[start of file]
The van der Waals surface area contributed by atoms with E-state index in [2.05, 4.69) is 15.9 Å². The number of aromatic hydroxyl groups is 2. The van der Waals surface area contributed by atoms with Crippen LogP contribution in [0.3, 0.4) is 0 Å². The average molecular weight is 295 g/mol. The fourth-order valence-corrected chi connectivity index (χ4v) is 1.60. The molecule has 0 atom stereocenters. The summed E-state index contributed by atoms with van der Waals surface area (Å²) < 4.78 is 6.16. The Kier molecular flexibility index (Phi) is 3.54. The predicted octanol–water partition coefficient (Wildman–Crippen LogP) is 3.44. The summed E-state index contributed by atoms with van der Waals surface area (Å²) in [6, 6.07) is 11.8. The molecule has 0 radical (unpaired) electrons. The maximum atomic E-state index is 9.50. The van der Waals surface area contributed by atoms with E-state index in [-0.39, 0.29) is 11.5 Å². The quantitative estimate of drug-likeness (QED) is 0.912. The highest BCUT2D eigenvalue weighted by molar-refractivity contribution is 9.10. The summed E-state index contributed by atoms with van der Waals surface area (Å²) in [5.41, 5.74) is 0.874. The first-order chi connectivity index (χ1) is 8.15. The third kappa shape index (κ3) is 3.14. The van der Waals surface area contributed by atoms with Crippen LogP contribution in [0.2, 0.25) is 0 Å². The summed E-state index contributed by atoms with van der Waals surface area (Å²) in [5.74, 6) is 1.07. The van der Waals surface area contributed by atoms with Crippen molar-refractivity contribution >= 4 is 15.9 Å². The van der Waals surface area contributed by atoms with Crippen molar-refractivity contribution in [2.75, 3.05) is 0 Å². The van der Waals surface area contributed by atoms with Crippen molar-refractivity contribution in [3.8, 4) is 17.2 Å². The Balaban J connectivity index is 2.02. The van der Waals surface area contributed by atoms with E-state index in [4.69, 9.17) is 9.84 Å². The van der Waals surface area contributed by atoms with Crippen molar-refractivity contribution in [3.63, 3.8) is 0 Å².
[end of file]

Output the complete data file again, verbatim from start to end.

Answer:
The van der Waals surface area contributed by atoms with E-state index in [2.05, 4.69) is 15.9 Å². The number of aromatic hydroxyl groups is 2. The van der Waals surface area contributed by atoms with Crippen LogP contribution in [0.3, 0.4) is 0 Å². The average molecular weight is 295 g/mol. The fourth-order valence-corrected chi connectivity index (χ4v) is 1.60. The molecule has 0 atom stereocenters. The summed E-state index contributed by atoms with van der Waals surface area (Å²) < 4.78 is 6.16. The Kier molecular flexibility index (Phi) is 3.54. The predicted octanol–water partition coefficient (Wildman–Crippen LogP) is 3.44. The summed E-state index contributed by atoms with van der Waals surface area (Å²) in [6, 6.07) is 11.8. The molecule has 0 radical (unpaired) electrons. The maximum atomic E-state index is 9.50. The van der Waals surface area contributed by atoms with E-state index in [-0.39, 0.29) is 11.5 Å². The quantitative estimate of drug-likeness (QED) is 0.912. The highest BCUT2D eigenvalue weighted by molar-refractivity contribution is 9.10. The summed E-state index contributed by atoms with van der Waals surface area (Å²) in [5.41, 5.74) is 0.874. The first-order chi connectivity index (χ1) is 8.15. The third kappa shape index (κ3) is 3.14. The van der Waals surface area contributed by atoms with Crippen LogP contribution in [0.2, 0.25) is 0 Å². The summed E-state index contributed by atoms with van der Waals surface area (Å²) in [5.74, 6) is 1.07. The van der Waals surface area contributed by atoms with Crippen molar-refractivity contribution >= 4 is 15.9 Å². The van der Waals surface area contributed by atoms with Crippen molar-refractivity contribution in [2.75, 3.05) is 0 Å². The van der Waals surface area contributed by atoms with Crippen molar-refractivity contribution in [3.8, 4) is 17.2 Å². The Balaban J connectivity index is 2.02. The van der Waals surface area contributed by atoms with E-state index in [4.69, 9.17) is 9.84 Å². The van der Waals surface area contributed by atoms with Crippen molar-refractivity contribution in [3.63, 3.8) is 0 Å².